Attending a former girlfriend’s wedding is possibly the least likely way to meet a new flame, but that’s only the first of several unexpected developments to befall a young New Yorker in “How He Fell in Love.” Writer-director Marc Meyers’ first feature since 2010’s “Harvest” uses its initial meet-cute scenario as the jumping-off point for an intimate and incisive portrait of a clandestine affair, and the thorny consequences it begets for all involved. Mature and moving in its navigation of convoluted, conflicting desires, it’s an indie as assured in its silences as it is in its speeches, and should resonate with discerning audiences during its limited theatrical run.
Though Meyers’ handheld cinematography can occasionally become too shaky-cam wobbly, his widescreen framing attunes itself to the the spaces between characters as a means of expressing their waxing and waning closeness. That’s true from the moment 31-year-old Travis (Matt McGorry) ditches his ex’s nuptials and is offered a ride back to New York by 44-year-old Ellen (Amy Hargreaves), who has come to the festivities without her husband Henry (Mark Blum), stuck tending to a sick mother in Florida. Their shoulders just slightly too close for platonic comfort as they ride home, the two strangers share a guarded but instantly relaxed dynamic. It’s thus no surprise when, days later, Travis — in the midst of a rocky patch with current girlfriend Monica (Britne Oldford) — shows up at one of Ellen’s yoga classes.
Before long, Travis and Ellen are going on dates, and then absconding to hotel rooms, and then taking trips to upstate bed and breakfasts. When not capturing their affection in fleeting, penetrating snapshots, Meyers stages their budding love in scenes whose conversations are broken up by natural pauses that do much to enhance the realism of their rapport. His dialogue boasts a similar off-the-cuff artlessness that lends believable weight to their burgeoning passion — which for Travis is merely exciting, and for Ellen seems to function as an enlivening respite from a troubled marriage.
As she eventually reveals to Travis, her husband Henry is in fact in his 60s, and the couple’s age difference, combined with tensions over her inability to have (and his disinterest in adopting) children, are the primary reasons for her openness to this extramarital dalliance. “How He Fell in Love,” however, refuses to simplify its characters or their roiling interior states. As the film gradually shifts its narrative focus away from Travis and toward Ellen, what materializes is a window into one woman’s sudden mid-life crisis, born not from straightforward boredom and aging-related anxiety, but from a messy stew of anger, frustration, fear, regret, self-loathing, and doubt. When, while sharing a bath with Travis, she muses, “Fate is a funny thing,” the comment resounds with heartache over the unlucky combination of forces that have conspired to stymie her shot at motherhood — and to leave her in her present, confused condition.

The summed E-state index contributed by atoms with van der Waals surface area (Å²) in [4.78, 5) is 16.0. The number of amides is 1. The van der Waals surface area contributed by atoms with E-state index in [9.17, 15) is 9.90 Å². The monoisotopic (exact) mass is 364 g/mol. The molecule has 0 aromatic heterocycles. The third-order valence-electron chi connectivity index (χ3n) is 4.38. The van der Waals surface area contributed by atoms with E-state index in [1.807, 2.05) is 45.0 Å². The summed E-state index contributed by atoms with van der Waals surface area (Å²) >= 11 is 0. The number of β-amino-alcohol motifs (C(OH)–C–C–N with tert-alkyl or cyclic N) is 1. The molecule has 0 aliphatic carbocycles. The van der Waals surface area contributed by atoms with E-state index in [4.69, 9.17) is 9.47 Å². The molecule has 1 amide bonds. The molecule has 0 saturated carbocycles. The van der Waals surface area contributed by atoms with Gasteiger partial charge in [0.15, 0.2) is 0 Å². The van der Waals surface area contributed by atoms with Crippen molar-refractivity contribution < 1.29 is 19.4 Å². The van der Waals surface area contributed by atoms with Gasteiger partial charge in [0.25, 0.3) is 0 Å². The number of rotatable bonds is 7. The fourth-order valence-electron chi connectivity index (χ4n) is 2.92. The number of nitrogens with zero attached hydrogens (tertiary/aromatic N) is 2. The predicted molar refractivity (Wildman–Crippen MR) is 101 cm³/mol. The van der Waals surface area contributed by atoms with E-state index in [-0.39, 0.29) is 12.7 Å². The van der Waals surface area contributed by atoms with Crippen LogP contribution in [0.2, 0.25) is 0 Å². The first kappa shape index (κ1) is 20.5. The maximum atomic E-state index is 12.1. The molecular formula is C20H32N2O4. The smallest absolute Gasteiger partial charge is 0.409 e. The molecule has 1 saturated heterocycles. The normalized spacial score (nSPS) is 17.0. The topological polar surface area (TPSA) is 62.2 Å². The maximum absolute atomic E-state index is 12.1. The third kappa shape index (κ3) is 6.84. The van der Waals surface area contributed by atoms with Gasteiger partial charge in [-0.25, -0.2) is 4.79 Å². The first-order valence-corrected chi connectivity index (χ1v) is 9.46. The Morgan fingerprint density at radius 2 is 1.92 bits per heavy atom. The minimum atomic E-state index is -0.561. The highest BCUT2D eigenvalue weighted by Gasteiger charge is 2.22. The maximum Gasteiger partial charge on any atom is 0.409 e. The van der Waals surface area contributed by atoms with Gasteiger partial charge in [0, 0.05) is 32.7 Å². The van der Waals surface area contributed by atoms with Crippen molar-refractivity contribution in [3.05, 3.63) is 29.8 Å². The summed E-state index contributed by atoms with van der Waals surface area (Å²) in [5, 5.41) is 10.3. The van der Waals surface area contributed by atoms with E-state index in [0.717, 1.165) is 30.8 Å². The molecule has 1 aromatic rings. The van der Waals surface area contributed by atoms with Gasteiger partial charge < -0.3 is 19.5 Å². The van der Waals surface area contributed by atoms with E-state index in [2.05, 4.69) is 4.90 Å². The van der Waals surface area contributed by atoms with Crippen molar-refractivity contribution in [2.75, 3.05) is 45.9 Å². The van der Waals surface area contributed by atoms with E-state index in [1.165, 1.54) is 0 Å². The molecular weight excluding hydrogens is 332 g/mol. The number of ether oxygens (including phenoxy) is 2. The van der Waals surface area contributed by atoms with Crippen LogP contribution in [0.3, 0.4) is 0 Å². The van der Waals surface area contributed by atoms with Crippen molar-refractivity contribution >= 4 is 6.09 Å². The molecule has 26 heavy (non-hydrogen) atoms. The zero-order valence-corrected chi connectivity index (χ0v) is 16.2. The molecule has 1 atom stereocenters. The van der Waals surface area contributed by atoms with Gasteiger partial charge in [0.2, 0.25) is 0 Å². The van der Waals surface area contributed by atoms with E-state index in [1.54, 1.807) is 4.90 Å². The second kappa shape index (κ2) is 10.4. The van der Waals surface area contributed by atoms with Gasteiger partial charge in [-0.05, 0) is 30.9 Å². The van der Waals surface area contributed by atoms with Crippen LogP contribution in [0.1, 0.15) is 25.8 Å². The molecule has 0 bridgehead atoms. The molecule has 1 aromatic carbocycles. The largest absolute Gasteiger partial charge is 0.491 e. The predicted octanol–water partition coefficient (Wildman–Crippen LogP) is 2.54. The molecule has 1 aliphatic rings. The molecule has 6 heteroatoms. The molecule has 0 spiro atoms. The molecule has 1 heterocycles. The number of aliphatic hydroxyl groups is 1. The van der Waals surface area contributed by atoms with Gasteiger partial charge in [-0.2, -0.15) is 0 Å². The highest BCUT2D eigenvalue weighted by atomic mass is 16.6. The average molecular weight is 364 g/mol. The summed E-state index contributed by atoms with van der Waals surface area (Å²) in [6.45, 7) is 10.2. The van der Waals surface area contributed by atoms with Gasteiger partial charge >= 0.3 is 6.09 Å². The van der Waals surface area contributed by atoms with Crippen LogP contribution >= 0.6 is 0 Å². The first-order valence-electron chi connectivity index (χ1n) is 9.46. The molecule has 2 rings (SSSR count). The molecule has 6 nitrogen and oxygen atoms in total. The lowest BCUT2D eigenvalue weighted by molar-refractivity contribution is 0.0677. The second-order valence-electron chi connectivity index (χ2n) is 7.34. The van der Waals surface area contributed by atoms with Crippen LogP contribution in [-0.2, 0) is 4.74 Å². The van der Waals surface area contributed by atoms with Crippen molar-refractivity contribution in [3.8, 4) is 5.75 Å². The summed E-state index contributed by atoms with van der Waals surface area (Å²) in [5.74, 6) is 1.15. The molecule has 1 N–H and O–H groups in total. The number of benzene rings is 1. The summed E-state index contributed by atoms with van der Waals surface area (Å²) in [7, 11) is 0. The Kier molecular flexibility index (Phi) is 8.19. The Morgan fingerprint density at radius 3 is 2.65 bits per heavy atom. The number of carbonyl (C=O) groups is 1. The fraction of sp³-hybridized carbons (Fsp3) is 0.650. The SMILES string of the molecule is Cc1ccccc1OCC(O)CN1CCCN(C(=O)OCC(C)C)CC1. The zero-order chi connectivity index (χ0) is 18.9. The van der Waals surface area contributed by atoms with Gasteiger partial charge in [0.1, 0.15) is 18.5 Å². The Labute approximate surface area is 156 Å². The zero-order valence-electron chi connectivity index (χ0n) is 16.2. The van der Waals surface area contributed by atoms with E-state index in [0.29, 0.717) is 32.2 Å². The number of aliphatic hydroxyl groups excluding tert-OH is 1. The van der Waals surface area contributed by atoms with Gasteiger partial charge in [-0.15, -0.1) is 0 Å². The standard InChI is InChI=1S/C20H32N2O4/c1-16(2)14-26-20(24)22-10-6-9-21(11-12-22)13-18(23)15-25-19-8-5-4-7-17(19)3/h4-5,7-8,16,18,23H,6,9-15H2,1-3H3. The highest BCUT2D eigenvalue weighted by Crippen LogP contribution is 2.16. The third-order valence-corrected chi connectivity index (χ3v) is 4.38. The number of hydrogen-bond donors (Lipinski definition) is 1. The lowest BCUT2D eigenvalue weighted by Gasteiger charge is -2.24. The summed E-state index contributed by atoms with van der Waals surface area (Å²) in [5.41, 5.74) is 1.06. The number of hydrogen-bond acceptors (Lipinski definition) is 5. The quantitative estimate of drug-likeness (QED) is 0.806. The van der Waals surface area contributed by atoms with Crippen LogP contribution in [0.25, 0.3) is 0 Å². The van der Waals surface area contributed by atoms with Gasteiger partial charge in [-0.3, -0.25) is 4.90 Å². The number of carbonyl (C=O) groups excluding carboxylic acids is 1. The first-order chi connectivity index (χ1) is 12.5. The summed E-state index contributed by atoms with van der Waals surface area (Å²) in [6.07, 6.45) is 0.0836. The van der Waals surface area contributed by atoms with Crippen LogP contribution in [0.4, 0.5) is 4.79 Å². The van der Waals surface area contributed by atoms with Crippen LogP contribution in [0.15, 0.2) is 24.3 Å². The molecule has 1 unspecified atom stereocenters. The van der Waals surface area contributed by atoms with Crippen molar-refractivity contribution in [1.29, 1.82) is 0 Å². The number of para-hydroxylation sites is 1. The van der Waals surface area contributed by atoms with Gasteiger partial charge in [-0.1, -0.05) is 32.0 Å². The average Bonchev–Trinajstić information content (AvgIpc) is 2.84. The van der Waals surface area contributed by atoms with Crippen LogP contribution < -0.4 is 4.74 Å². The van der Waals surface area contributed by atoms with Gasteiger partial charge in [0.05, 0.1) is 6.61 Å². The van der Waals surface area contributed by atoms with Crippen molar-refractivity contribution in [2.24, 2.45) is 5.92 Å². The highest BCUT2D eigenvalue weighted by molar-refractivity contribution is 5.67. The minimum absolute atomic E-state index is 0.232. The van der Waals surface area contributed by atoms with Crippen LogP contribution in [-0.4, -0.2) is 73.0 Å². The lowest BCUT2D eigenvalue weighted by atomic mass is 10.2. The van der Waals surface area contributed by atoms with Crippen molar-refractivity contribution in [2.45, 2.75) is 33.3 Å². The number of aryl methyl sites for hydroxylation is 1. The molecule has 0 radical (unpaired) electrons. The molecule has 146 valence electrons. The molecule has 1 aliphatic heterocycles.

Confrontations and reconciliations ensue, yet “How He Fell in Love” is shrewd enough to recognize that inapt trysts can ultimately bring clarity to both parties (if only once the affair is over), even as it avoids resolving its drama with unwarranted tidiness. Shot on location in Manhattan, and infused with an authentic sense of the city’s electricity and loneliness (a mood amplified by Jay Lifton’s acoustic guitar-heavy score), “How He Fell in Love” marks Meyers as an astute chronicler of romantic relationships, as well as a gifted director of actors.
In his capable hands, McGorry (ABC’s “How to Get Away with Murder”) embodies Travis as a good-hearted man who nonetheless doesn’t quite see the selfishness underscoring his feelings of love. He’s superbly matched by Hargreaves, who — after years of solid supporting work in, among others, “Blue Ruin” and Showtime’s “Homeland” — turns in a quiet, small-scale tour de force. Connecting the dots between Ellen’s giggles at having her neck nuzzled by Travis in a car, and her marital bedroom freak-out opposite Henry, she delivers a performance of naked, nuanced emotion that helps the film pinpoint the friction — epitomized by Ellen wondering aloud if Travis is the same “outside” their meet-ups as he is during them — between the exhilaration of new passion and the more sobering complexity of long-term monogamy.